Leigh-Ann Pow walks a warren of galleries, boutiques and bars in Paris’s coolest neighbourhood, Le Marais.
One of the City of Lights’ most evocative areas, Le Marais boasts a rich, colourful history. It was a favoured area of the bourgeoisie throughout the 16th, 17th and 18th centuries; has been the epicentre of the city’s Jewish population since the late 19th century; and is now the focal point of the LGBT community.
Spread across the 3rd and 4th arrondissements, Le Marais is a riot of cobbled streets, pretty squares and compelling architecture, with chic bars, restaurants and design stores squeezed into its historic façades. Take a stroll down rue de Thorigny and finish on rue Elzévir.
A chic restaurant cum bar, Le Wood (1 Place de Thorigny) has a funky wood interior with sharp shots of green, and a lovely light yellow and white enclosed terrace.
There’s also a schmoozy lounge area with big comfy sofas that envelop you when you sit down with a cocktail from the bar. The food is excellent, with giant salads and a sublime croque-monsieur.
Directly across the road from Le Wood, the fondée Méert originated in Lille way back in the 18th century.
Inside its historic Le Marais storefront it’s like an exquisite time capsule, with displays of lovely little decorated and wrapped boxes of candied flowers, marshmallows, caramels and chocolates, work-of-art pastries and the flavoured waffles it is famous for.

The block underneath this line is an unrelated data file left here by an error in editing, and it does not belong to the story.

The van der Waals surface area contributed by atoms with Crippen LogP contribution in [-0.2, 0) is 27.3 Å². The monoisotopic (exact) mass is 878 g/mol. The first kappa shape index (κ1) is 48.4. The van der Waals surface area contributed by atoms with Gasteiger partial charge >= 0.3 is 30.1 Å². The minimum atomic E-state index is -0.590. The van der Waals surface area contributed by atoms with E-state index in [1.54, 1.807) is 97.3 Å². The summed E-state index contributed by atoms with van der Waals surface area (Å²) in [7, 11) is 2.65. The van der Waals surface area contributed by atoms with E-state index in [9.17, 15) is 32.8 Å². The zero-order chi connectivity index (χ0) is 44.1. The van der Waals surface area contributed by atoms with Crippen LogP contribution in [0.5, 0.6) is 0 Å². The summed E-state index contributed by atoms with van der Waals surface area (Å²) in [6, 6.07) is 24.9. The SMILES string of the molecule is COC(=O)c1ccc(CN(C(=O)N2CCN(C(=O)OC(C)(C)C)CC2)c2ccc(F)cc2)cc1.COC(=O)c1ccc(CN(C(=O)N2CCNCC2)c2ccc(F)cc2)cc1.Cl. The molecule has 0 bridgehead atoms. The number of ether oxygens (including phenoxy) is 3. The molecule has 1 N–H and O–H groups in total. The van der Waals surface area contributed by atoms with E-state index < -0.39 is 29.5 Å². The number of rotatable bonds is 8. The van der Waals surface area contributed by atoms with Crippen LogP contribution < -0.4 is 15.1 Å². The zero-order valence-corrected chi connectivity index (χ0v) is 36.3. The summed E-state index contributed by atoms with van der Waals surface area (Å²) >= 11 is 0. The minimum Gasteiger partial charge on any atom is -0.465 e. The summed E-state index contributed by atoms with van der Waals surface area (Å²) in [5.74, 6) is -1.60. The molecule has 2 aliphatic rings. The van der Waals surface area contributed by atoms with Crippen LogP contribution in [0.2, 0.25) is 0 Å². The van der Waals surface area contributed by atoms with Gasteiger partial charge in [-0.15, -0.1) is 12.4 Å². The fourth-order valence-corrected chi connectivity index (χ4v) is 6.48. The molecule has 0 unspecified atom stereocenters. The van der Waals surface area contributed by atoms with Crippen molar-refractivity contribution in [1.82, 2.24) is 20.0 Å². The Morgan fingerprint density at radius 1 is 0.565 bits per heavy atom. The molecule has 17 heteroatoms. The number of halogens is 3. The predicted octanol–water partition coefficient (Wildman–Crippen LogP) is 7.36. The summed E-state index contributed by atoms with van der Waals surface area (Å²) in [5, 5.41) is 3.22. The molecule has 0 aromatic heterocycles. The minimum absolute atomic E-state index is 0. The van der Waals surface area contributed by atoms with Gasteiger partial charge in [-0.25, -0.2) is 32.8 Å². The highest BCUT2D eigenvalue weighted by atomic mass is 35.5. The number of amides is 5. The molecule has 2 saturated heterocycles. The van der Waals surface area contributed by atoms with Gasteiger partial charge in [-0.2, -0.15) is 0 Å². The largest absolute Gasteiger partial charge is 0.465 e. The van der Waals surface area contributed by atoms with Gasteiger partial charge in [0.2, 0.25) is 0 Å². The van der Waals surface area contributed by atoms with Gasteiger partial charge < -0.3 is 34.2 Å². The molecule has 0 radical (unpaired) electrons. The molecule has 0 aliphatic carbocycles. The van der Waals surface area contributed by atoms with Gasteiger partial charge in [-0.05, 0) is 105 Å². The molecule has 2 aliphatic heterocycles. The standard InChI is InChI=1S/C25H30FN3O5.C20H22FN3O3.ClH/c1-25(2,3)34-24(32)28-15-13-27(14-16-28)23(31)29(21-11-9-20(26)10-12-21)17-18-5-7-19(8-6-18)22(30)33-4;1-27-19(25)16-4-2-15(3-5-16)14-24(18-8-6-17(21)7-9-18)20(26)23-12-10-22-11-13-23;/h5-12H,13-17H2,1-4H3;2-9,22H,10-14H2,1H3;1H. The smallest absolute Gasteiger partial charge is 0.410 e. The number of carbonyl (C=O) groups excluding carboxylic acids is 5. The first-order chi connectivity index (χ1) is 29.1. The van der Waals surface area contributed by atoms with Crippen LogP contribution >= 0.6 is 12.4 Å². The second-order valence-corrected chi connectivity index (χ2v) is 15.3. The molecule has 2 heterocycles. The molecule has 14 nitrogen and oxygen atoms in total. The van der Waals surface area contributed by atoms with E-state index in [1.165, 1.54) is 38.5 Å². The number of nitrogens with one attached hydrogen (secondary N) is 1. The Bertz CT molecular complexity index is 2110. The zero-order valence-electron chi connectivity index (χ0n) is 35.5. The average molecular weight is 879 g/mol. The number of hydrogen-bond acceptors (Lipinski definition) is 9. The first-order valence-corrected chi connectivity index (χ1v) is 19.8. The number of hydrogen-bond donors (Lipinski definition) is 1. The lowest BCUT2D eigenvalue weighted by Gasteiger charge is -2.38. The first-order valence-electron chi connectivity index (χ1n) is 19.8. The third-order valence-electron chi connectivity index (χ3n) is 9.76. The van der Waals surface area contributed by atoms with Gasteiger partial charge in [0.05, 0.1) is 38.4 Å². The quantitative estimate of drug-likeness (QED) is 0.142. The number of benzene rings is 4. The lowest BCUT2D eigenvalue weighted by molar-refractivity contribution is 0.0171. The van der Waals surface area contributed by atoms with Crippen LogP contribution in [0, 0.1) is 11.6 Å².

When the Musée Picasso closed for renovations back in 2009, the process was to take just two years.
It reopened in late 2014 after five years and $74 million worth of renovations that tripled the exhibition space, allowing for more of the 5000 paintings, drawings and sculptures, as well as pieces from the artist’s personal collection, to go on display.
The Musée Cognacq-Jay houses the art collection of Ernest Cognacq, founder of La Samaritaine department stores, and his wife Marie-Louise Jay. You’ll find paintings, sculpture and ceramics.
Leclaireur prides itself on its design principles, bringing together a meticulously curated collection of fashion and objects that ‘always looks ahead, engaging with what will come… it is our duty to seduce and to surprise’.
The store interiors definitely fit that bill, with what looks like a giant inverted wooden bird’s nest dominating the space and walls clad in silver cardboard offcuts.